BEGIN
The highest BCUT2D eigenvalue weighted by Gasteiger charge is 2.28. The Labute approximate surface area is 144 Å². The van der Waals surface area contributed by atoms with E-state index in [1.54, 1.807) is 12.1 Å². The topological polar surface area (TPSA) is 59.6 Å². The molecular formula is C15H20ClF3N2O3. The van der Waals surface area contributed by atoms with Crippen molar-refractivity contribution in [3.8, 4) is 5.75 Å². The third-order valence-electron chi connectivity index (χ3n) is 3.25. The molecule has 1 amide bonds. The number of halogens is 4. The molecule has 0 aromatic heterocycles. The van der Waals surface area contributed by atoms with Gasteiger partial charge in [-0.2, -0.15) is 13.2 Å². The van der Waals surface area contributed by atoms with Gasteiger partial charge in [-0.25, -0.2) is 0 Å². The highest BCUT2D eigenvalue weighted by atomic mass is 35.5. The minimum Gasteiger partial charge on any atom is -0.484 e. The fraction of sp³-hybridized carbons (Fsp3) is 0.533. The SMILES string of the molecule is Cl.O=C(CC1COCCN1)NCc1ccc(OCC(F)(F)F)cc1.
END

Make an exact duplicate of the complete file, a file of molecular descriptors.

The highest BCUT2D eigenvalue weighted by Gasteiger charge is 2.28. The Labute approximate surface area is 144 Å². The van der Waals surface area contributed by atoms with E-state index in [1.54, 1.807) is 12.1 Å². The topological polar surface area (TPSA) is 59.6 Å². The molecular formula is C15H20ClF3N2O3. The van der Waals surface area contributed by atoms with Crippen molar-refractivity contribution in [3.8, 4) is 5.75 Å². The third-order valence-electron chi connectivity index (χ3n) is 3.25. The molecule has 1 amide bonds. The number of halogens is 4. The molecule has 0 aromatic heterocycles. The van der Waals surface area contributed by atoms with Gasteiger partial charge in [-0.2, -0.15) is 13.2 Å². The van der Waals surface area contributed by atoms with Gasteiger partial charge in [-0.25, -0.2) is 0 Å². The highest BCUT2D eigenvalue weighted by atomic mass is 35.5. The minimum Gasteiger partial charge on any atom is -0.484 e. The fraction of sp³-hybridized carbons (Fsp3) is 0.533. The SMILES string of the molecule is Cl.O=C(CC1COCCN1)NCc1ccc(OCC(F)(F)F)cc1.